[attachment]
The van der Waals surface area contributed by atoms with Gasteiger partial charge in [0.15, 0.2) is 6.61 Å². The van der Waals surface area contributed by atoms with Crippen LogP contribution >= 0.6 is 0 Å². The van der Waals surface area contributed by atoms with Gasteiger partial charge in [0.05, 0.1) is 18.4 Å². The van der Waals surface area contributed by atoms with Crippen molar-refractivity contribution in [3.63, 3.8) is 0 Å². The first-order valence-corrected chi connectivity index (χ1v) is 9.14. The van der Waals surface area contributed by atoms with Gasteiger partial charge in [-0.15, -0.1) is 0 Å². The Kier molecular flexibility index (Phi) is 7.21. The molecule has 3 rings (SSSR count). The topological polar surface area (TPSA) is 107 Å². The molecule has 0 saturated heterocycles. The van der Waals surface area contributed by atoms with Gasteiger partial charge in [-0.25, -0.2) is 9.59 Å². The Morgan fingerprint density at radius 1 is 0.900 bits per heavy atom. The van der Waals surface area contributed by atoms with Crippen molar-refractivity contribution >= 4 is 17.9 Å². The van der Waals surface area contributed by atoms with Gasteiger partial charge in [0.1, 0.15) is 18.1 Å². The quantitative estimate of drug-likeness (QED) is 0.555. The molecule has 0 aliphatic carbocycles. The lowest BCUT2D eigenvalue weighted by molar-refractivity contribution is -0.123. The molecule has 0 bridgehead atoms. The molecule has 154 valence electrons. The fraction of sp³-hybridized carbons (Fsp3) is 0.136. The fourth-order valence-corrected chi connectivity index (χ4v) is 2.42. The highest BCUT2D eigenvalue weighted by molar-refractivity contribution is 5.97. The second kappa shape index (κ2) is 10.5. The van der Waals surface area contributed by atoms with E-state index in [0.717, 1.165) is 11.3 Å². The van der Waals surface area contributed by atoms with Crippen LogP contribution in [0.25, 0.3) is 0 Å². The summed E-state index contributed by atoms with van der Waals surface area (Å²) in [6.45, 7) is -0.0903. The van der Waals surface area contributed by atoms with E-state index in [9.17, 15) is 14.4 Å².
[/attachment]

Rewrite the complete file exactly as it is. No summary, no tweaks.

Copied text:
The van der Waals surface area contributed by atoms with Gasteiger partial charge in [0.15, 0.2) is 6.61 Å². The van der Waals surface area contributed by atoms with Crippen LogP contribution >= 0.6 is 0 Å². The van der Waals surface area contributed by atoms with Gasteiger partial charge in [0.05, 0.1) is 18.4 Å². The van der Waals surface area contributed by atoms with Crippen molar-refractivity contribution in [3.63, 3.8) is 0 Å². The first-order valence-corrected chi connectivity index (χ1v) is 9.14. The van der Waals surface area contributed by atoms with Gasteiger partial charge in [-0.15, -0.1) is 0 Å². The Kier molecular flexibility index (Phi) is 7.21. The molecule has 3 rings (SSSR count). The topological polar surface area (TPSA) is 107 Å². The molecule has 0 saturated heterocycles. The van der Waals surface area contributed by atoms with Gasteiger partial charge in [-0.25, -0.2) is 9.59 Å². The Morgan fingerprint density at radius 1 is 0.900 bits per heavy atom. The van der Waals surface area contributed by atoms with Crippen molar-refractivity contribution >= 4 is 17.9 Å². The van der Waals surface area contributed by atoms with Gasteiger partial charge in [0.1, 0.15) is 18.1 Å². The quantitative estimate of drug-likeness (QED) is 0.555. The molecule has 0 aliphatic carbocycles. The lowest BCUT2D eigenvalue weighted by molar-refractivity contribution is -0.123. The molecule has 0 bridgehead atoms. The molecule has 154 valence electrons. The fraction of sp³-hybridized carbons (Fsp3) is 0.136. The fourth-order valence-corrected chi connectivity index (χ4v) is 2.42. The highest BCUT2D eigenvalue weighted by molar-refractivity contribution is 5.97. The second kappa shape index (κ2) is 10.5. The van der Waals surface area contributed by atoms with E-state index in [0.717, 1.165) is 11.3 Å². The van der Waals surface area contributed by atoms with Crippen LogP contribution in [0.25, 0.3) is 0 Å². The summed E-state index contributed by atoms with van der Waals surface area (Å²) in [6.45, 7) is -0.0903. The van der Waals surface area contributed by atoms with E-state index in [9.17, 15) is 14.4 Å².